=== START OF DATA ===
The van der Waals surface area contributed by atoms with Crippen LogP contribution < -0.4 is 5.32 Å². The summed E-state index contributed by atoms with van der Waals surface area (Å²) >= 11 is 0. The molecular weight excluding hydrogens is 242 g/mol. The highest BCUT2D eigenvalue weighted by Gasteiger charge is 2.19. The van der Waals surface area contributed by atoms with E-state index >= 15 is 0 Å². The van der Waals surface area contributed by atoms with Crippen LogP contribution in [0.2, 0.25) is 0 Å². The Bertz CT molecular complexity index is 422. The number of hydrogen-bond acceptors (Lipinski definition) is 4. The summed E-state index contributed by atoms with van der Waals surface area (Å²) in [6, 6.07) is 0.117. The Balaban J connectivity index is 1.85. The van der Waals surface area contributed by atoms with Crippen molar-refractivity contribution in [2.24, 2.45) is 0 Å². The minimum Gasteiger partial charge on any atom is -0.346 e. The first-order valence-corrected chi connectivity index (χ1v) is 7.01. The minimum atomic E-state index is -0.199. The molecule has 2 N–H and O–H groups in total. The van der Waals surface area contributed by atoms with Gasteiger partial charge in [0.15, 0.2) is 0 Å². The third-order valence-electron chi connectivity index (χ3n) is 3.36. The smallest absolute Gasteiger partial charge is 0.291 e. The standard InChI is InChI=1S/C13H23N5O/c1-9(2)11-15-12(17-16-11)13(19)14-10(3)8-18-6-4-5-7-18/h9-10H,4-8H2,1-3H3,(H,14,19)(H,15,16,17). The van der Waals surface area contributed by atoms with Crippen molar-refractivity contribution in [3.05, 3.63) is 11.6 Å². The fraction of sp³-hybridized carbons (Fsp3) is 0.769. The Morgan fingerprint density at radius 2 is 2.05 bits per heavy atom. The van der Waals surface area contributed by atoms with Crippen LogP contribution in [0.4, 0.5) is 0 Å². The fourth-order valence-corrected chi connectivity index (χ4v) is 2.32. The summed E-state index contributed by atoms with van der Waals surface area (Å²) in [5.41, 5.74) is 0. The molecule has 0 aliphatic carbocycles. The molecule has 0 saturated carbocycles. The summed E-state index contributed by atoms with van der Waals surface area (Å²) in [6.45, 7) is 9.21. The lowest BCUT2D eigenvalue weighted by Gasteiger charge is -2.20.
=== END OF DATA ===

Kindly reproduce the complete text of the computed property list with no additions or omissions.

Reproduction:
The van der Waals surface area contributed by atoms with Crippen LogP contribution < -0.4 is 5.32 Å². The summed E-state index contributed by atoms with van der Waals surface area (Å²) >= 11 is 0. The molecular weight excluding hydrogens is 242 g/mol. The highest BCUT2D eigenvalue weighted by Gasteiger charge is 2.19. The van der Waals surface area contributed by atoms with E-state index >= 15 is 0 Å². The van der Waals surface area contributed by atoms with Crippen LogP contribution in [0.2, 0.25) is 0 Å². The Bertz CT molecular complexity index is 422. The number of hydrogen-bond acceptors (Lipinski definition) is 4. The summed E-state index contributed by atoms with van der Waals surface area (Å²) in [6, 6.07) is 0.117. The Balaban J connectivity index is 1.85. The van der Waals surface area contributed by atoms with Crippen molar-refractivity contribution in [2.24, 2.45) is 0 Å². The minimum Gasteiger partial charge on any atom is -0.346 e. The first-order valence-corrected chi connectivity index (χ1v) is 7.01. The minimum atomic E-state index is -0.199. The molecule has 2 N–H and O–H groups in total. The van der Waals surface area contributed by atoms with Gasteiger partial charge in [0.15, 0.2) is 0 Å². The third-order valence-electron chi connectivity index (χ3n) is 3.36. The smallest absolute Gasteiger partial charge is 0.291 e. The standard InChI is InChI=1S/C13H23N5O/c1-9(2)11-15-12(17-16-11)13(19)14-10(3)8-18-6-4-5-7-18/h9-10H,4-8H2,1-3H3,(H,14,19)(H,15,16,17). The van der Waals surface area contributed by atoms with Crippen molar-refractivity contribution in [3.05, 3.63) is 11.6 Å². The fraction of sp³-hybridized carbons (Fsp3) is 0.769. The Morgan fingerprint density at radius 2 is 2.05 bits per heavy atom. The van der Waals surface area contributed by atoms with Crippen LogP contribution in [0.4, 0.5) is 0 Å². The fourth-order valence-corrected chi connectivity index (χ4v) is 2.32. The summed E-state index contributed by atoms with van der Waals surface area (Å²) in [5.41, 5.74) is 0. The molecule has 0 aliphatic carbocycles. The molecule has 0 saturated carbocycles. The summed E-state index contributed by atoms with van der Waals surface area (Å²) in [6.45, 7) is 9.21. The lowest BCUT2D eigenvalue weighted by Gasteiger charge is -2.20.